Sunshine State CU Members First in Florida to Vote to Convert to a Bank

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Sunshine State CU became the latest credit union-and first in Florida-to make the jump to bank charter when members of the 52-year-old credit union voted on the final day of June to approve the switch.

Mark Lecain, president and CEO of the $183-million credit union, said the motive for the charter change was to enable the credit union to raise more capital to help finance growth, which was almost 20% last year.

"This will give us access to the capital markets," said LeCain, explaining plans to issue stock down the road.

The ballot garnered 62% by the voting members, but fewer than 20% of the credit union's 20,000 members bothered to vote. About 125 members showed up for a special meeting at the local Elks Lodge to hear the final vote count.

The ballot must still be approved by NCUA and the application must still pass muster from federal regulators at the Office of Thrift Supervision and the FDIC, which will provide deposit insurance for the mutual savings bank (thrift).

Under plans to establish a mutual holding company, member/depositors of the institution will retain control of the new thrift, to be known as Sunshine Savings Bank, according to LeCain.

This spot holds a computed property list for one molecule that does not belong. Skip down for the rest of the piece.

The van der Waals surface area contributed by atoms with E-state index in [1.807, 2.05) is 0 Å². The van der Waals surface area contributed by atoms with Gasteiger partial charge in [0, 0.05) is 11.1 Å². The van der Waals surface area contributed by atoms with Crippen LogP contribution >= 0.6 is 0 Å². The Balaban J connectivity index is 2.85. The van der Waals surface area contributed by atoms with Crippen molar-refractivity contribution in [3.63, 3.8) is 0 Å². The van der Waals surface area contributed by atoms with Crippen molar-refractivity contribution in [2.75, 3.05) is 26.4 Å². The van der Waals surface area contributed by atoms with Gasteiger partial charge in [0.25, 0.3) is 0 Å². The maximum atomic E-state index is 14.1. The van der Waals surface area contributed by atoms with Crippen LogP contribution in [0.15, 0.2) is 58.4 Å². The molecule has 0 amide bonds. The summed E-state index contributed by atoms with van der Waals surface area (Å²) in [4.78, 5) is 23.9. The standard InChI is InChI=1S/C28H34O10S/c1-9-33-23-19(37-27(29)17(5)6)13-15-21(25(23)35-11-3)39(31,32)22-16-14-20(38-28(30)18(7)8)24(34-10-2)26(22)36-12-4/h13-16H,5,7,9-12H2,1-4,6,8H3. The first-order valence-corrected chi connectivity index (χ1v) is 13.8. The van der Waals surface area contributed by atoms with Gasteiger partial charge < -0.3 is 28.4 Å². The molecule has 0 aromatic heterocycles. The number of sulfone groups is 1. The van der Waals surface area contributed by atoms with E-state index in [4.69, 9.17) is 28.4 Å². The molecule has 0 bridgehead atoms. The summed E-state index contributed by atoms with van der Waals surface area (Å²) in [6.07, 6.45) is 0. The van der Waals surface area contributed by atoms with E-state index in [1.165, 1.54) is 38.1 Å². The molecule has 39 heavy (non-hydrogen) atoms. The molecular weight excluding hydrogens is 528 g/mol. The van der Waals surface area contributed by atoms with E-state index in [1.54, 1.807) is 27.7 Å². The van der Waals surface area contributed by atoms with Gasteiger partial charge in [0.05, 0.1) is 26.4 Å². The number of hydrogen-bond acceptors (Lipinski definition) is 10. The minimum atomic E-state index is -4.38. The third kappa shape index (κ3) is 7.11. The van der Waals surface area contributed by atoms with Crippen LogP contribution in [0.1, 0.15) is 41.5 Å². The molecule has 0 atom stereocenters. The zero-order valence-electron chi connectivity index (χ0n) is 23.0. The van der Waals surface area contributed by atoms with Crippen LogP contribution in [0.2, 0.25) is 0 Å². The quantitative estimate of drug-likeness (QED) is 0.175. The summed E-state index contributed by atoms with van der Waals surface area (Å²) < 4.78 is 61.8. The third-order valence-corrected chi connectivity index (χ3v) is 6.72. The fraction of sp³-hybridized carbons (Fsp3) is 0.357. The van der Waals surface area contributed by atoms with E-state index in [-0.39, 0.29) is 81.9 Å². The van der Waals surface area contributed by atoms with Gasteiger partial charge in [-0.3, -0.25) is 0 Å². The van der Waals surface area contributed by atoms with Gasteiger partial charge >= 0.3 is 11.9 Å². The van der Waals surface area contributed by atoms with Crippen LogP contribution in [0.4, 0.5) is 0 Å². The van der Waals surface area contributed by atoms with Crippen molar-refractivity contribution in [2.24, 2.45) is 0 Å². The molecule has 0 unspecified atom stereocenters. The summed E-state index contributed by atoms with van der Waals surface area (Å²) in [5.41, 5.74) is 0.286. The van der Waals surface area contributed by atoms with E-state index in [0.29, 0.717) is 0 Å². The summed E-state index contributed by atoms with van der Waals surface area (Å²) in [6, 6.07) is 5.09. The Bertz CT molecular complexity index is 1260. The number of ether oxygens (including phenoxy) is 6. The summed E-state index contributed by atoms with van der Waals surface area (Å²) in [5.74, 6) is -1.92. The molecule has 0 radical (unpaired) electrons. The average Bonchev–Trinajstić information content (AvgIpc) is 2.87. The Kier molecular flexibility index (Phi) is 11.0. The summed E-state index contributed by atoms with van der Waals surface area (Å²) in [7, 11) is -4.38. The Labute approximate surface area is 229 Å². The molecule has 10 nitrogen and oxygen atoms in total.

Those plans call for the sale, through an initial public offering, of a minority stake, as much as 49%, of the institution. "It still is a member-owned institution as a mutual," said Lecain.

Credit union/bank officials hope to raise as much as $15 million through the offering, which cannot occur until at least a year after the credit union conversion, under Office of Thrift Supervision rules.

LeCain said he hopes to maintain continued relations with the credit union community and plans to continue using the Florida Credit Union League's service corp. for certain functions, including training and human resources. "We still have a good relationship with the league," he said.

Sunshine State Credit Union was originally chartered to serve state employees and was known as State Treasury State Employees Credit Union.

It has since expanded to serve multiple groups in the Tallahassee area.

The conversion is expected to be completed in October, according to LeCain.

The credit union is the 27th to convert to a mutual savings bank.

There are three others currently in the process including: Share Plus Credit Union, Plano, Texas ($175 million); Postal Community Credit Union, Boston ($125 million); and Lake Michigan Credit Union, Grand Rapids, Mich. $1 billion).

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